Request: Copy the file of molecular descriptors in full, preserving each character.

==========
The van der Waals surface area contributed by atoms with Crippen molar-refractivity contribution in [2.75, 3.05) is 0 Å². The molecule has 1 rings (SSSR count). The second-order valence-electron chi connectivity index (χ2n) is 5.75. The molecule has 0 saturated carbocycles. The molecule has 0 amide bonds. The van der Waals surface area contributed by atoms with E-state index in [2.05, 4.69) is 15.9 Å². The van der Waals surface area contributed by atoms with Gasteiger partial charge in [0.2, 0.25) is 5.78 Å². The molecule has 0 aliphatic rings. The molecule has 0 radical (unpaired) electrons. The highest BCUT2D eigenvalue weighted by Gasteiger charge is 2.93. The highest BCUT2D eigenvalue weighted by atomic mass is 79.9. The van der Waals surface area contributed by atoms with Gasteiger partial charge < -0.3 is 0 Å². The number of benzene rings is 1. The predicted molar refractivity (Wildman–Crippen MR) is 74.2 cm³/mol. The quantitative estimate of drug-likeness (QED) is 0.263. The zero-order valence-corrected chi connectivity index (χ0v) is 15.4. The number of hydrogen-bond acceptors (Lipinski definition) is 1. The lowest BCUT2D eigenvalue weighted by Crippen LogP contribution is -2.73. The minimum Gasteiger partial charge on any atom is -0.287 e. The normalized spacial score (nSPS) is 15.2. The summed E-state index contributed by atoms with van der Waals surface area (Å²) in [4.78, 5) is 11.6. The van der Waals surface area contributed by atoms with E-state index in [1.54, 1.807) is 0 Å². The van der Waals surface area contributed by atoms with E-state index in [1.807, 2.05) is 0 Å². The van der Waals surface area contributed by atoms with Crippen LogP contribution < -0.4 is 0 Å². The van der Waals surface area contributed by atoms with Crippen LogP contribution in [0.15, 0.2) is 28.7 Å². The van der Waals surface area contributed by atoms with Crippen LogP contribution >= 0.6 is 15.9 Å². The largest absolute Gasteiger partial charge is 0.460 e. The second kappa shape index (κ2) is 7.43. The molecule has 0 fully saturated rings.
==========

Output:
The van der Waals surface area contributed by atoms with Crippen molar-refractivity contribution in [2.75, 3.05) is 0 Å². The molecule has 1 rings (SSSR count). The second-order valence-electron chi connectivity index (χ2n) is 5.75. The molecule has 0 saturated carbocycles. The molecule has 0 amide bonds. The van der Waals surface area contributed by atoms with E-state index in [2.05, 4.69) is 15.9 Å². The van der Waals surface area contributed by atoms with Gasteiger partial charge in [0.2, 0.25) is 5.78 Å². The molecule has 0 aliphatic rings. The molecule has 0 radical (unpaired) electrons. The highest BCUT2D eigenvalue weighted by Gasteiger charge is 2.93. The highest BCUT2D eigenvalue weighted by atomic mass is 79.9. The van der Waals surface area contributed by atoms with Gasteiger partial charge < -0.3 is 0 Å². The number of benzene rings is 1. The predicted molar refractivity (Wildman–Crippen MR) is 74.2 cm³/mol. The quantitative estimate of drug-likeness (QED) is 0.263. The zero-order valence-corrected chi connectivity index (χ0v) is 15.4. The number of hydrogen-bond acceptors (Lipinski definition) is 1. The lowest BCUT2D eigenvalue weighted by Crippen LogP contribution is -2.73. The minimum Gasteiger partial charge on any atom is -0.287 e. The normalized spacial score (nSPS) is 15.2. The summed E-state index contributed by atoms with van der Waals surface area (Å²) in [4.78, 5) is 11.6. The van der Waals surface area contributed by atoms with E-state index in [1.54, 1.807) is 0 Å². The van der Waals surface area contributed by atoms with E-state index in [1.807, 2.05) is 0 Å². The van der Waals surface area contributed by atoms with Crippen LogP contribution < -0.4 is 0 Å². The van der Waals surface area contributed by atoms with Crippen LogP contribution in [0.15, 0.2) is 28.7 Å². The van der Waals surface area contributed by atoms with Crippen LogP contribution >= 0.6 is 15.9 Å². The largest absolute Gasteiger partial charge is 0.460 e. The second kappa shape index (κ2) is 7.43. The molecule has 0 fully saturated rings.